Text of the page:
Google Scholar just keeps getting better, but whenever I show someone how good it now is and all the great facilities it has, they are always surprised. Most undergraduates figured this out a while back. This paper further chips away at the PubMed sacred cow.
Retrieving Clinical Evidence: A Comparison of PubMed and Google Scholar for Quick Clinical Searches. J Med Internet Res. Aug 15 2013; 15(8): e164. doi: 10.2196/jmir.2624
Physicians frequently search PubMed for information to guide patient care. More recently, Google Scholar has gained popularity as another freely accessible bibliographic database. We surveyed nephrologists (kidney specialists) and provided each with a unique clinical question derived from 100 renal therapy systematic reviews. Each physician provided the search terms they would type into a bibliographic database to locate evidence to answer the clinical question. We executed each of these searches in PubMed and Google Scholar and compared results for the first 40 records retrieved (equivalent to 2 default search pages in PubMed). We evaluated the recall (proportion of relevant articles found) and precision (ratio of relevant to nonrelevant articles) of the searches performed in PubMed and Google Scholar. Primary studies included in the systematic reviews served as the reference standard for relevant articles. We further documented whether relevant articles were available as free full-texts.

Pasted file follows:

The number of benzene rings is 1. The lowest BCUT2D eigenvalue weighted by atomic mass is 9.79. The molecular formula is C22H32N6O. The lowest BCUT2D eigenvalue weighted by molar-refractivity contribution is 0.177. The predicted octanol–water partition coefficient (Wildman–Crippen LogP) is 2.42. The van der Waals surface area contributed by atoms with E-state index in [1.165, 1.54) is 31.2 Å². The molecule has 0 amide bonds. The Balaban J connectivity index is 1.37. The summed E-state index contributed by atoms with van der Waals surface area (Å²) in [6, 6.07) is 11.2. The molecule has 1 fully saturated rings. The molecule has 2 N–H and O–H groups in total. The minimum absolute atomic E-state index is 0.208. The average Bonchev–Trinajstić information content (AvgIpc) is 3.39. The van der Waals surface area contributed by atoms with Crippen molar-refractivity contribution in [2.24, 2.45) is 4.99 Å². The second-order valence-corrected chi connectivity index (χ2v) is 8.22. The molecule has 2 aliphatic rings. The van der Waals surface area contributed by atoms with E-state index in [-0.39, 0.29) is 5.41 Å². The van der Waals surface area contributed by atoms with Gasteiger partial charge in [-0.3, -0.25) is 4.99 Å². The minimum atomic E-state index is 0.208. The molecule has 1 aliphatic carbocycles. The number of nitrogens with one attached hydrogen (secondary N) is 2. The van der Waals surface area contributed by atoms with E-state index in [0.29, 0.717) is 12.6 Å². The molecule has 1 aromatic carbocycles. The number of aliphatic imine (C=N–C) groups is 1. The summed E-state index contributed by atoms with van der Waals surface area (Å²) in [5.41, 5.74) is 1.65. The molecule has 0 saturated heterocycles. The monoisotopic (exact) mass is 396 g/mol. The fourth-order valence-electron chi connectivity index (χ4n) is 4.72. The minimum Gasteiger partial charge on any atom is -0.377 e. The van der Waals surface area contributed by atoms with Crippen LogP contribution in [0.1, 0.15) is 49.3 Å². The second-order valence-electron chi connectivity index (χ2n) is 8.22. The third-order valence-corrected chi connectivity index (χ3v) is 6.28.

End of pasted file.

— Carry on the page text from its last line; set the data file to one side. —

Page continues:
Compared with PubMed, the average search in Google Scholar retrieved twice as many relevant articles (PubMed: 11%; Google Scholar: 22%; P<.001). Precision was similar in both databases (PubMed: 6%; Google Scholar: 8%; P=.07). Google Scholar provided significantly greater access to free full-text publications (PubMed: 5%; Google Scholar: 14%; P<.001). For quick clinical searches, Google Scholar returns twice as many relevant articles as PubMed and provides greater access to free full-text articles.